Today’s lecture is titled “Enhancing the Brain” and we discuss the social and ethical implications of present and future possibilities for neuroenhancement, especially via new pharmaceutical methods.
Once 2:55 PM hits, I’m free for the rest of the day!
At 4 PM, I head to the turf for an hour of off-season conditioning, open to all off-season varsity athletes Tuesdays and Thursdays. Despite the biting chill and the discomfort in my exposed ear tips, all the running and jumping up and down keeps me warm. For the most part.
5:05 PM The inside of the J.B. Carr Tennis Bubble
Right after conditioning, it’s back into the bubble for another hour of tennis practice with Elysa ’17. There are four tennis courts inside the bubble and thankfully court rentals are free to all MIT students between 2 PM – 6 PM every day. Making reservations is just one simple phone call away.
After dinner at McCormick (my go to dorm for dining these days), I’m back in my room with absolutely nothing to do. I use the term “absolutely nothing to do” in the sense that my next pset isn’t due until Monday and I have no exams until after Thanksgiving. The feeling of weightlessness is amazing and I take a note to savor moments like these, especially considering how terrible some weeks can get.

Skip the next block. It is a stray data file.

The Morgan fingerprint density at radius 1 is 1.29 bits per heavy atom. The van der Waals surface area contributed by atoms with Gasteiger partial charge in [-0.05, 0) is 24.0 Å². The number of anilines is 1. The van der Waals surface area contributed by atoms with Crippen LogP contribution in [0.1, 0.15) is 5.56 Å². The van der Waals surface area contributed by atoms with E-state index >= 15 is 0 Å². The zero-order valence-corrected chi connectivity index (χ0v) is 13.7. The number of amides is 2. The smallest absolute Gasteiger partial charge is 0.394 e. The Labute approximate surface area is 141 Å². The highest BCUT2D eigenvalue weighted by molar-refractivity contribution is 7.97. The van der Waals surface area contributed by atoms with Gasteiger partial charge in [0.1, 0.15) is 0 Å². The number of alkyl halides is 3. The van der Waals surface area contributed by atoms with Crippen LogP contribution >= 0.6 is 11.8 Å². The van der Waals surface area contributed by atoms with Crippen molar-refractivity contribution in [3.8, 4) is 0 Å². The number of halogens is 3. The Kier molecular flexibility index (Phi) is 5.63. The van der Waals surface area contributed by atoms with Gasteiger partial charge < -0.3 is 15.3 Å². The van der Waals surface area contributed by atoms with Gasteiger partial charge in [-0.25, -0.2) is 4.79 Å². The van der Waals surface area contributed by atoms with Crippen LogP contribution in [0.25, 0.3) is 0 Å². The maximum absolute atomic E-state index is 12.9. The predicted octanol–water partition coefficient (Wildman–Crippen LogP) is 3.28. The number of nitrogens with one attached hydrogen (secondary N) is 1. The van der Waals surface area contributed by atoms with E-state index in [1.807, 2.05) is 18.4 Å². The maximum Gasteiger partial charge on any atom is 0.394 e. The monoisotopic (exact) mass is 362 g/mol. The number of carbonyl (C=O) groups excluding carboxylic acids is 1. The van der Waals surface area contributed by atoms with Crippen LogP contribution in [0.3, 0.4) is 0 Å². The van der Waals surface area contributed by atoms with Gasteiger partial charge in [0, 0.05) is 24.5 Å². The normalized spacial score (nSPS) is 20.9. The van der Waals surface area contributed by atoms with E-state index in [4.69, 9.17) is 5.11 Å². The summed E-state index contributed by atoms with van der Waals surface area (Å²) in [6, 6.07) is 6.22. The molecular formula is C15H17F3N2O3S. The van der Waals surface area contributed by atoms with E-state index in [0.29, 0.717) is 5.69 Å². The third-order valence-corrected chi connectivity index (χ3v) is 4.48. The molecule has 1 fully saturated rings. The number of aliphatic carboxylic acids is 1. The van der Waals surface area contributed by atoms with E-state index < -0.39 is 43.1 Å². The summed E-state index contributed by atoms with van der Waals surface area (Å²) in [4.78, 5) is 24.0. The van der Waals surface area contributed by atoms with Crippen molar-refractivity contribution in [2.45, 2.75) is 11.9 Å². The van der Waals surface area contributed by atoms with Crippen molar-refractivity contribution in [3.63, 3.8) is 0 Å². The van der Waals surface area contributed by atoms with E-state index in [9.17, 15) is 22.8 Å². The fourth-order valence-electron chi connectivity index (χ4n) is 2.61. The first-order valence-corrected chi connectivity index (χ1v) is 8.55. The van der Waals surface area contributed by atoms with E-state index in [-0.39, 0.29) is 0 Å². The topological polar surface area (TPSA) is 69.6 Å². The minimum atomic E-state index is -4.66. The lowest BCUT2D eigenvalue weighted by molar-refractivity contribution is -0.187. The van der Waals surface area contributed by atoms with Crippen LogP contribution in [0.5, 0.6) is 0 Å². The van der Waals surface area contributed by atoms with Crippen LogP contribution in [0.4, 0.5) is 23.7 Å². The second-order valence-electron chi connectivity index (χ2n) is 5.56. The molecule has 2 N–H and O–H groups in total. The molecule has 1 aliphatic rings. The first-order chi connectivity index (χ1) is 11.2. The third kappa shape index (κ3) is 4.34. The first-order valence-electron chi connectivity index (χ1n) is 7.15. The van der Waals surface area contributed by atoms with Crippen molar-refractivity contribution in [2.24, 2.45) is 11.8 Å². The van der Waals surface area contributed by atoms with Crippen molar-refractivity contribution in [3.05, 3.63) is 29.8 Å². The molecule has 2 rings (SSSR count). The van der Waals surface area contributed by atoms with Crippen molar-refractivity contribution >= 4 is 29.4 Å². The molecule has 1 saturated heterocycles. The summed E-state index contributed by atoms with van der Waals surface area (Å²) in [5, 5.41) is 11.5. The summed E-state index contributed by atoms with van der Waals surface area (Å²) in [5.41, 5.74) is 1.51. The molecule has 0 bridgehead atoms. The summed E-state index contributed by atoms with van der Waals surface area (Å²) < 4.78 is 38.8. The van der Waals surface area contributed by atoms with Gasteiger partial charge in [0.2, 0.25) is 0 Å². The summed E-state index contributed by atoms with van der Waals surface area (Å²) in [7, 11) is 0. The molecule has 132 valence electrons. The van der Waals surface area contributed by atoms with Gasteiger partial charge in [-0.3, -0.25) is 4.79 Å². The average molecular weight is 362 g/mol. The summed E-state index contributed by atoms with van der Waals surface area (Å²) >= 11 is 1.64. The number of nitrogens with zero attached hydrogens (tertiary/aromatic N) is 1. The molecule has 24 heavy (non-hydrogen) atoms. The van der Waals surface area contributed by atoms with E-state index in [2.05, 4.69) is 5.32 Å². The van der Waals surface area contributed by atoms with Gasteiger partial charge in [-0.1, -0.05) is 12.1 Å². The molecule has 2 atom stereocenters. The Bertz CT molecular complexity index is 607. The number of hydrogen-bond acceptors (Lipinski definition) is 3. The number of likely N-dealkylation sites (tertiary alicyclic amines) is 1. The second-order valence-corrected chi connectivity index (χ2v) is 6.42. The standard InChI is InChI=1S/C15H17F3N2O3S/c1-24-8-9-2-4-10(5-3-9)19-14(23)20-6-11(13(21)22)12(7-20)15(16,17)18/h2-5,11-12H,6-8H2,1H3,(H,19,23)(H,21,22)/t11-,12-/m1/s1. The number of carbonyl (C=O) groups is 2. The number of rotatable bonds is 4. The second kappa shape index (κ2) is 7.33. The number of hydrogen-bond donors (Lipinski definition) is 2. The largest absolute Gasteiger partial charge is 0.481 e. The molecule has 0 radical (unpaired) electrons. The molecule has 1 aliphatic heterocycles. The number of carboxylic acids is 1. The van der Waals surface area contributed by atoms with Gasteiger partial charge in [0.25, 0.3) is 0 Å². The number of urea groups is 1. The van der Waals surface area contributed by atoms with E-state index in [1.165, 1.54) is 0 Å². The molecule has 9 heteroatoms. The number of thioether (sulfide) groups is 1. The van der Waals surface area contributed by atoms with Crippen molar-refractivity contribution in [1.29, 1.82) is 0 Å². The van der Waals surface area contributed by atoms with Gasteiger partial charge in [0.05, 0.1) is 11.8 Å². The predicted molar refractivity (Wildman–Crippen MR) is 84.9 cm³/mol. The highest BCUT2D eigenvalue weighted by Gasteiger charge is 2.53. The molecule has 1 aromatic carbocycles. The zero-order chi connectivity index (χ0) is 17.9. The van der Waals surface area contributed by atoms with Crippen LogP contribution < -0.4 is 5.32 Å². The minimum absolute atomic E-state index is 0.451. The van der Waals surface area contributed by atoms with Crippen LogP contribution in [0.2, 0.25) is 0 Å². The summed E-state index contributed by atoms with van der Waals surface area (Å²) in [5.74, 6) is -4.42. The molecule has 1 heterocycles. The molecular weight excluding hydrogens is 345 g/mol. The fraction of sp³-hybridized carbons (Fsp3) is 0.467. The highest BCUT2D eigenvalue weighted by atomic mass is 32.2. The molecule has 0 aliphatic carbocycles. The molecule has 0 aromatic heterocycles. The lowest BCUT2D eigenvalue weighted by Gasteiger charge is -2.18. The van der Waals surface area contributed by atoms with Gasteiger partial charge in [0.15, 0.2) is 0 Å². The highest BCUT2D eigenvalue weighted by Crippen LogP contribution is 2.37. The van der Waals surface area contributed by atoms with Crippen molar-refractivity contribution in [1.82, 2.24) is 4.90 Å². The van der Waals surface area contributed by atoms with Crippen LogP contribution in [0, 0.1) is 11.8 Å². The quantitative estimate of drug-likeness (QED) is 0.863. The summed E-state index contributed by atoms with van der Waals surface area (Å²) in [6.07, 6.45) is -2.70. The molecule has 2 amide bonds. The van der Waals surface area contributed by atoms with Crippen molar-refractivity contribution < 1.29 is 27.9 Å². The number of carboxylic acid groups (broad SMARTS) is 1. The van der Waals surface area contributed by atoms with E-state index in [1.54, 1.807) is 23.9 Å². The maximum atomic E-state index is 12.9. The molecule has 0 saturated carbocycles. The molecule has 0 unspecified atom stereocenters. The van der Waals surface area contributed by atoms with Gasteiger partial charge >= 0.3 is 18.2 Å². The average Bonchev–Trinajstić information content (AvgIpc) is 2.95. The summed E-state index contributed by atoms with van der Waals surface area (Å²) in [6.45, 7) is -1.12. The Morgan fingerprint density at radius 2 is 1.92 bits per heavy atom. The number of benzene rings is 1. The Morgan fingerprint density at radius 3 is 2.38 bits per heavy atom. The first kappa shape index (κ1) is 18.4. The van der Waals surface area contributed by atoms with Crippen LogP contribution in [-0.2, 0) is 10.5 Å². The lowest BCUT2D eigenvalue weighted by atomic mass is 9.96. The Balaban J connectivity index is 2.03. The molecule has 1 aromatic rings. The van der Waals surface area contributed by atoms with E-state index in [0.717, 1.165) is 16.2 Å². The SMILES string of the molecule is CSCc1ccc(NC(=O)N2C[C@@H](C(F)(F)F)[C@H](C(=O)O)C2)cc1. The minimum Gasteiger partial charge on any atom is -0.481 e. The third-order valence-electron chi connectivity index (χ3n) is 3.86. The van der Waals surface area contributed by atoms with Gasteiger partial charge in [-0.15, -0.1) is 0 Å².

The rest of my night is so relaxed and boring that I don’t even bother taking pictures. Evening activities included: snack-munching, internet-browsing, and writing of frivolous things.
Oh yes, and plenty of sleep. Sometimes that happens around here, sleep I mean. And when it does (which can actually be more frequent than it is made out to be, depending of course on your time management skills and prioritization of sleep over things like The Internet), it feels glorious.
Thursday was a reminder that some days are crazy, some days are hard, some days are amazingly fun, and some days are just plain normal, something that I think gets lost in all of the excitement that does go on here. Everyday is different, and I’m thankful for that.